They thought I was trying to cut in line for the pot shop.
The sun hadn’t been up for that long on July 1, 2017, when I approached the front door of the Reno dispensary. I just wanted to interview the people who had been in line since 4 a.m., not bypass the line that snaked around the building and into the other parking lot.
Once that was explained, most of them were happy to talk.
One man said he’d waited 18 years to buy cannabis legally. Another had waited 40 years, saying he’d almost gone to jail over some seeds.
The jargon they used was common around most anyplace in the country: pot, weed, dope. Maybe try a dab, get a dab rig. That’s new.
Later, at a different dispensary, someone had stuck a note on the door: “No shirt, no shoes, no weed.”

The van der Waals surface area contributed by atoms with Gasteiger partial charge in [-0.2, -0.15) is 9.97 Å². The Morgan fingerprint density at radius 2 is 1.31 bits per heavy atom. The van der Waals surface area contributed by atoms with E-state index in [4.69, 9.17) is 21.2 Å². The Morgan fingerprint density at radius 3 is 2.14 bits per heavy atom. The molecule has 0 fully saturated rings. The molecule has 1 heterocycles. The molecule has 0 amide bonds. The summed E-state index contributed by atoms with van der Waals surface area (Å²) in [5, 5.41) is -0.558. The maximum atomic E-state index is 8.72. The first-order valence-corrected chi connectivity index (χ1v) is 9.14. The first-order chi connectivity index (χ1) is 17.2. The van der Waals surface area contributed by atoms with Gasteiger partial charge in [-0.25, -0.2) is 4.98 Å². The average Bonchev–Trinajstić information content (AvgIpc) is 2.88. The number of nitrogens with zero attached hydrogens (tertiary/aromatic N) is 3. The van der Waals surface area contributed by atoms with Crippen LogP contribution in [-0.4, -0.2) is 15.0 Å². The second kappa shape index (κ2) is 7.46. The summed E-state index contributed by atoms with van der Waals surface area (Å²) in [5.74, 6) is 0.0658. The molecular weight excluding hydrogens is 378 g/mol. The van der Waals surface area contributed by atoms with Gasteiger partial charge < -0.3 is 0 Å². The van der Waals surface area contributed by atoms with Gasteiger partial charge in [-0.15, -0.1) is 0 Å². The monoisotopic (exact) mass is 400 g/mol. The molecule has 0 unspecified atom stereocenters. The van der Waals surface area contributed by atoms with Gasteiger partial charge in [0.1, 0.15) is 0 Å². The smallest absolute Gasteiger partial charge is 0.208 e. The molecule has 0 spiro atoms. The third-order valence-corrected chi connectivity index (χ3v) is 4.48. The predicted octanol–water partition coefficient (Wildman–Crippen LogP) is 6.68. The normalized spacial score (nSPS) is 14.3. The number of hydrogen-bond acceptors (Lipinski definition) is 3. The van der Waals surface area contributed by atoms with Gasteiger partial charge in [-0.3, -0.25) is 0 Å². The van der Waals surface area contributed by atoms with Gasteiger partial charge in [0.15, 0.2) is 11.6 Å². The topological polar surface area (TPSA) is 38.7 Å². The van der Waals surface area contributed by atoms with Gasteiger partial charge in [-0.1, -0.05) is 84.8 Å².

Using slang for a plant that’s been around for, well, millennia, is no big deal, right? I mean, kids have been smoking dope behind the Circle K for decades. They’re just looking for a lid of pot. That’s boss.
Not so in Nevada County, where a select few arbiters of language used to fret over the newspaper’s, among others, use of certain words.
“Cannabis” became the preferred term. “Marijuana” had potential racist overtones — an argument worth having, except there was little room for argument. “Pot” would get you an eye roll. “Weed” was just outright offensive.
The problem was, though, that what became offensive depended on who said it.
Former Supervisor Hank Weston elicited a wave of groans when he used slang during a formal meeting on cannabis. But Steve DeAngelo, a national cannabis advocate, could say “weed” all day at a public forum, and no one’s joint fell out of their